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News and views from the German-language region of Europe

May 10, 2010

Is UCG doing enough to survive?

[with comments]     Filed under CoG Potpourri

The May 2010 issue of "United News" reminded me of an Elders Forum post I had written a few years ago.

The May issue again shows more obituaries/tributes than births.

Elders Forum post of February 24, 2004

Is UCG is on a path that will see its membership, and correspondingly its ability to preach the true Gospel of the Kingdom of God, diminish in the coming years? Most likely to a considerable degree?

Consider these facts.

The median age of the ministers employed by / paid from the UCG Home Office is 55. The U.S. national average is around 37.

UCG’s membership is ageing as well. All one has to do is analyze the ratio of deaths announced to births in our "United News." Over a number of months it averages something like 2.5 to 1 (or more). A negative ratio also exists for 20+ year wedding anniversaries to new wedding announcements.

The number of baptisms of people with no previous COG experience is insufficient to maintain membership. Crossovers from other COG organizations will eventually cease and have probably already decreased substantially.

My experience is certainly not all inclusive, but most UCG congregations I have visited are ageing.

The number of youth attending UCG camps in the USA in the period 2000-2003 has decreased by 7 percent.

With an ageing membership, income will begin to decline, in a few years dramatically.

What can be done to reverse this trend?

Jesus’ harvest analogies are easily understood. In essence, they teach us that nothing grows where no seed is sown.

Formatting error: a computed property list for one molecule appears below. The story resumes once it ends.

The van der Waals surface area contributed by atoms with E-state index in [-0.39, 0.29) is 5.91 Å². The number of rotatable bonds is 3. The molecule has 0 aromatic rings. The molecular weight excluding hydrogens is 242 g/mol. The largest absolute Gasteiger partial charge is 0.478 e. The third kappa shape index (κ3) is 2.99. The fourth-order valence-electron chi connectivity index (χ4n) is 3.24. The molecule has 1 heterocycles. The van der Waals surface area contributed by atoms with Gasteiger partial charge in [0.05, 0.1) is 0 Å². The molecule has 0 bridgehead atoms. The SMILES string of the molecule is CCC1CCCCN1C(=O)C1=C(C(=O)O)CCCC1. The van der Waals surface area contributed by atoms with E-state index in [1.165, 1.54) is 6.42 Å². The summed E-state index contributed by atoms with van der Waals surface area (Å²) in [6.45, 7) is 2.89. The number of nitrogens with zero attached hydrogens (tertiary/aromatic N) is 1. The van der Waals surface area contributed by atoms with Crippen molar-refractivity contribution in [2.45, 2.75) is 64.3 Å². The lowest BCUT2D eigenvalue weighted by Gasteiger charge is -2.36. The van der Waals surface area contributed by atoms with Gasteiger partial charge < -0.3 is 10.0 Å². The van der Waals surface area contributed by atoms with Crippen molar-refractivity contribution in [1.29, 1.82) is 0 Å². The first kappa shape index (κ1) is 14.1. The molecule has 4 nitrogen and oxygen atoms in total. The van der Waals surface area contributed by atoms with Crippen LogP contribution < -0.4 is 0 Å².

Is UCG currently sowing enough seed?

More than once here on EF, a reallocation of funds to the preaching of the gospel has been suggested.

Some might argue that the cultural environment in Western countries has changed and is less receptive to religion/God. With Mel Gibson’s "The Passion of Christ" sold out in many movie houses in the USA before it even started running, I wonder if that is entirely true.

Even if it were, did Noah or the prophets scale back their efforts, since they apparently did not have a good cultural environment to work in?

I commend President Roy Holladay and Media Operations manager Peter Eddingten for their repeated requests to have more funds allocated to sowing seed.

Now I’ve said it, so go ahead, shoot the messenger. :-)

We can revisit this in a few years to see who was right. :-)

Comment from John D. Carmack:

Perhaps we should relook at how we evangelize. Centralized evangelism can only reach certain target audiences. Members need to get out, show their good works and be unafraid of stating why they have the hope they do.

Comment from Ian Boyne:

You are bang on target! It is my hope that UCG, as the largest section of the body of Christ today, will fully embrace your perspective on the unequivocal priority of preaching the Gospel vis-a-vis brick-and-mortar buildings. It is a pity that someone of your progressive thinking was pressured from the Council of Elders. But I am sure others there share your perspective. I want to see UCG surmount its internal problems and divisions because there are a number of people who are waiting for their chance to be a part of the firstfruits—and for UCG to give them that opportunity. I am a minister in the Church of God, International (I think you are aware of my work in Jamaica) but recognize that due to sheer size and reach, the UCG is strategically positioned to have a significant impact in fulfilling the Great Commission. May that potential be not squandered!

Answer from Paul Kieffer:

Ian, for several years now I have followed your efforts to preach the gospel, and I appreciate what you are doing in your part of the world. Thank you for your comments.

Paul Kieffer's blog with personal insights and news from the German-language region in Europe.


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